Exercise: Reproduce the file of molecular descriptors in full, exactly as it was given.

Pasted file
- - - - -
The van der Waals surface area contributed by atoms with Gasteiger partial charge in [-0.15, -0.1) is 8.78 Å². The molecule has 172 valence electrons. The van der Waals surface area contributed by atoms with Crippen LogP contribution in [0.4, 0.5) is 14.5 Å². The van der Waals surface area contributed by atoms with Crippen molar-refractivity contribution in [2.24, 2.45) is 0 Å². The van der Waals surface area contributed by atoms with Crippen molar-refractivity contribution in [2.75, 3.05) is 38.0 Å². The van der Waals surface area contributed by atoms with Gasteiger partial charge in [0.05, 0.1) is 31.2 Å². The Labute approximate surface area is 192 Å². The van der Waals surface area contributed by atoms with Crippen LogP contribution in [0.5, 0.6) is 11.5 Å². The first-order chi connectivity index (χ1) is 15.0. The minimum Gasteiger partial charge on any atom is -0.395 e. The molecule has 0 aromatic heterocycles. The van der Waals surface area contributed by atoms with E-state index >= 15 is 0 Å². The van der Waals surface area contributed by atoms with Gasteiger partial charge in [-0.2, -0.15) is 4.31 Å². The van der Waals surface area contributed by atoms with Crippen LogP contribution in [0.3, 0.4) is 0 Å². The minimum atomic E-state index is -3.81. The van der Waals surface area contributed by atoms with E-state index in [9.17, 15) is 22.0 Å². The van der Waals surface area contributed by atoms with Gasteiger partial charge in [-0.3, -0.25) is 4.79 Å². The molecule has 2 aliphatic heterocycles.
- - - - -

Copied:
The van der Waals surface area contributed by atoms with Gasteiger partial charge in [-0.15, -0.1) is 8.78 Å². The molecule has 172 valence electrons. The van der Waals surface area contributed by atoms with Crippen LogP contribution in [0.4, 0.5) is 14.5 Å². The van der Waals surface area contributed by atoms with Crippen molar-refractivity contribution in [2.24, 2.45) is 0 Å². The van der Waals surface area contributed by atoms with Crippen molar-refractivity contribution in [2.75, 3.05) is 38.0 Å². The van der Waals surface area contributed by atoms with Gasteiger partial charge in [0.05, 0.1) is 31.2 Å². The Labute approximate surface area is 192 Å². The van der Waals surface area contributed by atoms with Crippen LogP contribution in [0.5, 0.6) is 11.5 Å². The first-order chi connectivity index (χ1) is 15.0. The minimum Gasteiger partial charge on any atom is -0.395 e. The molecule has 0 aromatic heterocycles. The van der Waals surface area contributed by atoms with E-state index >= 15 is 0 Å². The van der Waals surface area contributed by atoms with Gasteiger partial charge in [-0.2, -0.15) is 4.31 Å². The van der Waals surface area contributed by atoms with Crippen LogP contribution in [0.3, 0.4) is 0 Å². The minimum atomic E-state index is -3.81. The van der Waals surface area contributed by atoms with E-state index in [9.17, 15) is 22.0 Å². The van der Waals surface area contributed by atoms with Gasteiger partial charge in [-0.3, -0.25) is 4.79 Å². The molecule has 2 aliphatic heterocycles.